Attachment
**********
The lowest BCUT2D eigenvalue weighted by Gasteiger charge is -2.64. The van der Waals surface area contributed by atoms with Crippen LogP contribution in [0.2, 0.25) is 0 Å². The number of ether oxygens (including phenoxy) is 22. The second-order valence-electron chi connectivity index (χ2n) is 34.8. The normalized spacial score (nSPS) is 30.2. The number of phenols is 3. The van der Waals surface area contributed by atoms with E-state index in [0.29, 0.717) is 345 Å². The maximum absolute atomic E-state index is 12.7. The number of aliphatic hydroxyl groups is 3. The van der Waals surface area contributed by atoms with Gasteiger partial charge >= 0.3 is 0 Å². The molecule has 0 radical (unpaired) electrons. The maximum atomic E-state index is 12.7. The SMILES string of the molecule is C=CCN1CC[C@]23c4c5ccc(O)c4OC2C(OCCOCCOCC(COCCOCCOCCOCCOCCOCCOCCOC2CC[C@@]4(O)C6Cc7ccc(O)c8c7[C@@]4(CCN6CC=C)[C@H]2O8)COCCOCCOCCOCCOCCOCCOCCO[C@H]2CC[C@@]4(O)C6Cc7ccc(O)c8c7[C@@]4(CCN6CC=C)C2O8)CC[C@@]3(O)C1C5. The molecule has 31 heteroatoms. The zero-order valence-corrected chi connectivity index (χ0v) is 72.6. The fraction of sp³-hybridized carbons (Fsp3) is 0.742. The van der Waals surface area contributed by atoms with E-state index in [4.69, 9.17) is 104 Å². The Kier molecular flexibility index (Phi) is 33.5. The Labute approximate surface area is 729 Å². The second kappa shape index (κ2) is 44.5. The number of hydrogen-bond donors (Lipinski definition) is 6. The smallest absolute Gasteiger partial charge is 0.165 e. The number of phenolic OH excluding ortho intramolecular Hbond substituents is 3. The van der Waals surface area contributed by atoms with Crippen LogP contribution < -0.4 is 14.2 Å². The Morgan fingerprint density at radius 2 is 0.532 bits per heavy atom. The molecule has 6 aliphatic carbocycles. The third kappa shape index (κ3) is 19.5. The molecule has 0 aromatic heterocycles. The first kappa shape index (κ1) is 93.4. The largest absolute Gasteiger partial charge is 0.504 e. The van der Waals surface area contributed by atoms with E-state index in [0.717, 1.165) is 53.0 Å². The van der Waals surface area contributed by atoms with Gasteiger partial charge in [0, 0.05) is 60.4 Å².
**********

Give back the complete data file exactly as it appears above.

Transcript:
The lowest BCUT2D eigenvalue weighted by Gasteiger charge is -2.64. The van der Waals surface area contributed by atoms with Crippen LogP contribution in [0.2, 0.25) is 0 Å². The number of ether oxygens (including phenoxy) is 22. The second-order valence-electron chi connectivity index (χ2n) is 34.8. The normalized spacial score (nSPS) is 30.2. The number of phenols is 3. The van der Waals surface area contributed by atoms with E-state index in [0.29, 0.717) is 345 Å². The maximum absolute atomic E-state index is 12.7. The number of aliphatic hydroxyl groups is 3. The van der Waals surface area contributed by atoms with Gasteiger partial charge >= 0.3 is 0 Å². The molecule has 0 radical (unpaired) electrons. The maximum atomic E-state index is 12.7. The SMILES string of the molecule is C=CCN1CC[C@]23c4c5ccc(O)c4OC2C(OCCOCCOCC(COCCOCCOCCOCCOCCOCCOCCOC2CC[C@@]4(O)C6Cc7ccc(O)c8c7[C@@]4(CCN6CC=C)[C@H]2O8)COCCOCCOCCOCCOCCOCCOCCO[C@H]2CC[C@@]4(O)C6Cc7ccc(O)c8c7[C@@]4(CCN6CC=C)C2O8)CC[C@@]3(O)C1C5. The molecule has 31 heteroatoms. The zero-order valence-corrected chi connectivity index (χ0v) is 72.6. The fraction of sp³-hybridized carbons (Fsp3) is 0.742. The van der Waals surface area contributed by atoms with E-state index in [4.69, 9.17) is 104 Å². The Kier molecular flexibility index (Phi) is 33.5. The Labute approximate surface area is 729 Å². The second kappa shape index (κ2) is 44.5. The number of hydrogen-bond donors (Lipinski definition) is 6. The smallest absolute Gasteiger partial charge is 0.165 e. The number of phenolic OH excluding ortho intramolecular Hbond substituents is 3. The van der Waals surface area contributed by atoms with Crippen LogP contribution < -0.4 is 14.2 Å². The Morgan fingerprint density at radius 2 is 0.532 bits per heavy atom. The molecule has 6 aliphatic carbocycles. The third kappa shape index (κ3) is 19.5. The molecule has 0 aromatic heterocycles. The first kappa shape index (κ1) is 93.4. The largest absolute Gasteiger partial charge is 0.504 e. The van der Waals surface area contributed by atoms with E-state index in [0.717, 1.165) is 53.0 Å². The van der Waals surface area contributed by atoms with Gasteiger partial charge in [0, 0.05) is 60.4 Å².